Enthusiastic students and faculty spent an afternoon in William & Mary’s Raymond A. Mason School of Business on Feb. 16, learning how to more effectively foster inclusion and diversity in professional communities.
The university’s inaugural Student Diversity Symposium was made possible through a partnership between Ernst & Young and the university’s Office of Diversity and Inclusion. The forum featured speakers and workshops, allowing participants to engage in active learning with individuals from the corporate and academic world.
Ken Bouyer, director of inclusiveness recruiting at Ernst & Young Americas, addressed those gathered to open the symposium. Responsible for the advancement and implementation of the organization’s recruitment strategy, which emphasizes the pursuit of an inclusive and diverse talent pool, Bouyer shared the meaning of inclusion and his experience in the corporate environment.
“He used a metaphor from a book he read about penguins and peacocks to explain diversity,” said Jay Thompson ’20, a prospective finance major. “He told us about how we may want to put on a penguin suit to fit in, even if we’re really a peacock. It was really an elaborate way of saying that we should let our peacock-ness shine and embrace the things that make us different.”
Samantha Kim ’19, who majors in marketing and psychology, explained how Bouyer’s unique analogy captured his audience.
“I think he talked about diversity in a really mature, engaging, and comical way,” she said. “The speech hit home because of his connections. I was able to understand diversity in a way I’d never been able to grasp before.”
Following Bouyer’s address, participants spent several hours in workshops on a variety of topics.
One, titled “Making Space: Accessible Activism,” was hosted by Roxie Patton, associate director for the Center for Student Diversity. It involved group reflections on the meaning of diversity, feeling welcome in a space and possessing or lacking privilege in a community.
She began by laying out the framework in which she wanted the workshop to operate. To create an accessible and inclusive space for her participants, she emphasized that there was no sole possessor of knowledge and presented what she called “The Platinum Rule.”
“This takes the golden rule one step further,” Patton said. “Treat others the way they want to be treated.”
Students and faculty listened attentively as Patton explained the downfalls of certain myopic conceptions of diversity in the professional world.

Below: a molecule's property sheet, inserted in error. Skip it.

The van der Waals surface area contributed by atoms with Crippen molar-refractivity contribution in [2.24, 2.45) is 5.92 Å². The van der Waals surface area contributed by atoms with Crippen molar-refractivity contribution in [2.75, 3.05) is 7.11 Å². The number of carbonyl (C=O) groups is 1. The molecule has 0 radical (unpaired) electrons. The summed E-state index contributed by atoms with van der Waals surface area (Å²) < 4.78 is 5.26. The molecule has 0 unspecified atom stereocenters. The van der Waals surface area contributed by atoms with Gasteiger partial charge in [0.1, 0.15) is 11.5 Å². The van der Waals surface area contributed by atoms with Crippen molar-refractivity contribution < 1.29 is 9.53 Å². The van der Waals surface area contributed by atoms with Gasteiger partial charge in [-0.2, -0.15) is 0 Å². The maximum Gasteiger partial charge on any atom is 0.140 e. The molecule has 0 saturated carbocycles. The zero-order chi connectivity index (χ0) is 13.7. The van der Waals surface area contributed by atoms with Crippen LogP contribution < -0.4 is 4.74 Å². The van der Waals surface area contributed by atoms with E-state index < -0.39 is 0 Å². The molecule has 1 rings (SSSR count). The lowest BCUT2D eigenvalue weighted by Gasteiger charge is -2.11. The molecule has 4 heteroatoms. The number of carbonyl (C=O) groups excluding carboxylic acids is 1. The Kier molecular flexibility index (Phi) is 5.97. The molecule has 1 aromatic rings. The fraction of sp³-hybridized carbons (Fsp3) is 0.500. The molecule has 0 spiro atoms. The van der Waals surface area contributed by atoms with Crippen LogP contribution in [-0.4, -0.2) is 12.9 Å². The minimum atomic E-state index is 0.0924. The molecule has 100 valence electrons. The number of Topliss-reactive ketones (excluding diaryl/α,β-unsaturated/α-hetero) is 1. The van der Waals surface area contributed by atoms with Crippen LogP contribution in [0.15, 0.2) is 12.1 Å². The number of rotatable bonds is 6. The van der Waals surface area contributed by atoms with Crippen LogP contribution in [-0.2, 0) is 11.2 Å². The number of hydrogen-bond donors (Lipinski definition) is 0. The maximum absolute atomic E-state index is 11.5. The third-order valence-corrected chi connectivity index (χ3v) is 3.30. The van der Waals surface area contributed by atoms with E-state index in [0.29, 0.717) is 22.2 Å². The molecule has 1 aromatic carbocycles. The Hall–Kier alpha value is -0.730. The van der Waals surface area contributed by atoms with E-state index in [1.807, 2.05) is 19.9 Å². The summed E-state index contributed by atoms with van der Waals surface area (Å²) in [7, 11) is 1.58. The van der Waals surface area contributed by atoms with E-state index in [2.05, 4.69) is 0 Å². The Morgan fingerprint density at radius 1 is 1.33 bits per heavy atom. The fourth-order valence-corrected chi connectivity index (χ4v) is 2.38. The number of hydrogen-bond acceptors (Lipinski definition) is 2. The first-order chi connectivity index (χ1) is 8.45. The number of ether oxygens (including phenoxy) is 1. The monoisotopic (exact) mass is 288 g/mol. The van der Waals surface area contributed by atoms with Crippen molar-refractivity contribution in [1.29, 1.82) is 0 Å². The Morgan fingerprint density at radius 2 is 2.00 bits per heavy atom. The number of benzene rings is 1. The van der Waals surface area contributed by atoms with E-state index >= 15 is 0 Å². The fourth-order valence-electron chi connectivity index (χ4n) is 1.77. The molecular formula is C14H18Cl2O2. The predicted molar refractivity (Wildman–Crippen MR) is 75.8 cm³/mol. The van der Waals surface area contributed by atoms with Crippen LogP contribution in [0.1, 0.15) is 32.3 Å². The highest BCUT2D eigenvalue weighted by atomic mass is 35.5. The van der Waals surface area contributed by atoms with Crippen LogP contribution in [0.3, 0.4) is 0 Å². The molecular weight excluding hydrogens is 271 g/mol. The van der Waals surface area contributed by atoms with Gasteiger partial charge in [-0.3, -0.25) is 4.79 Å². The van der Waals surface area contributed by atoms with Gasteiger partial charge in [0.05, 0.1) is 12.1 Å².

“In some contexts, diversity has become a checkbox,” she said. “Diversity said, ‘Put them in a room together,’ but it didn’t say you had to make anyone feel welcome in that space.”
Throughout her presentation, Patton emphasized the multiplicity of manifestations of diversity and engaged her participants in strategizing on how to construct inclusivity for all people. Her workshop further addressed the symposium’s theme of developing a comprehensive definition of diversity, providing attendees with a toolkit for enhancing inclusion in their academic and professional environments.
Sarah Horan ’18, a major in psychology and management, found that the symposium served as ideal preparation for her entrance into the professional world.
“I’m graduating in three months,” she said. “This was a great opportunity for personal growth and professional development. As I graduate, I’m going to be able to take so many experiences with me – what I’ve learned in the classroom, but also the skills and perspectives I’ve learned at an event like this.”
Through the symposium, Horan explained, she has gained a more advanced comprehension of the importance of diversity and inclusion.
“Being able to have an understanding of a more diverse narrative is imperative to succeed in the workforce,” she said.
Thompson also reflected on the day with appreciation.
“Seeing different kinds of people come who feel a commitment to fostering diversity and inclusion was hopeful and encouraging,” she said. “I think it’s important to foster these types of conversations, learn these new perspectives, and be equipped with the tools to help you have these conversations elsewhere.”
She explained that the combination of her own experiences and the workshops she’s attended has caused her to further examine the meaning and significance of diversity.“Diversity is having people with different experiences that they bring to the table feel comfortable expressing those differences,” she said. “I liked seeing people encourage the use of those differences to work together to make something that’s better, whether that’s a product, or society.”